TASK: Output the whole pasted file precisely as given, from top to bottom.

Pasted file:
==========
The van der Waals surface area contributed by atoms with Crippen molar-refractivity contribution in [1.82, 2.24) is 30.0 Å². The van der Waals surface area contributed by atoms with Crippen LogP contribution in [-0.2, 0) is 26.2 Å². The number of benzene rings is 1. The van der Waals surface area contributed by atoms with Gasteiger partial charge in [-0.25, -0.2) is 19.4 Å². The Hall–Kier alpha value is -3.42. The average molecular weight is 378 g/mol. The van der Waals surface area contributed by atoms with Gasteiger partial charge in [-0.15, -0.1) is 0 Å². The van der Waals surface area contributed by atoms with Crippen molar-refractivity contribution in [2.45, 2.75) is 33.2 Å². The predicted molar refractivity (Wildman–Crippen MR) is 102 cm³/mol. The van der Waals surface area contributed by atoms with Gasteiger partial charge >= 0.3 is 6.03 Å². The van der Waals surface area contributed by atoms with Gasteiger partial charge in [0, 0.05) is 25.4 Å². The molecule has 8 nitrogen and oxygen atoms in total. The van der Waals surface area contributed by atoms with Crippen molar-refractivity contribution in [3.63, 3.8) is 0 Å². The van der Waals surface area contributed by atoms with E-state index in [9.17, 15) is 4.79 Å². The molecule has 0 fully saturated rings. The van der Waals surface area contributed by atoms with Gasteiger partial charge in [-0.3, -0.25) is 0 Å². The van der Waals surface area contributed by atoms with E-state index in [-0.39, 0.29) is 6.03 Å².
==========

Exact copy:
The van der Waals surface area contributed by atoms with Crippen molar-refractivity contribution in [1.82, 2.24) is 30.0 Å². The van der Waals surface area contributed by atoms with Crippen LogP contribution in [-0.2, 0) is 26.2 Å². The number of benzene rings is 1. The van der Waals surface area contributed by atoms with Gasteiger partial charge in [-0.25, -0.2) is 19.4 Å². The Hall–Kier alpha value is -3.42. The average molecular weight is 378 g/mol. The van der Waals surface area contributed by atoms with Gasteiger partial charge in [-0.15, -0.1) is 0 Å². The van der Waals surface area contributed by atoms with Crippen molar-refractivity contribution in [2.45, 2.75) is 33.2 Å². The predicted molar refractivity (Wildman–Crippen MR) is 102 cm³/mol. The van der Waals surface area contributed by atoms with Gasteiger partial charge >= 0.3 is 6.03 Å². The van der Waals surface area contributed by atoms with Gasteiger partial charge in [0, 0.05) is 25.4 Å². The molecule has 8 nitrogen and oxygen atoms in total. The van der Waals surface area contributed by atoms with Crippen molar-refractivity contribution in [3.63, 3.8) is 0 Å². The van der Waals surface area contributed by atoms with E-state index in [9.17, 15) is 4.79 Å². The molecule has 0 fully saturated rings. The van der Waals surface area contributed by atoms with Gasteiger partial charge in [-0.3, -0.25) is 0 Å². The van der Waals surface area contributed by atoms with E-state index in [-0.39, 0.29) is 6.03 Å².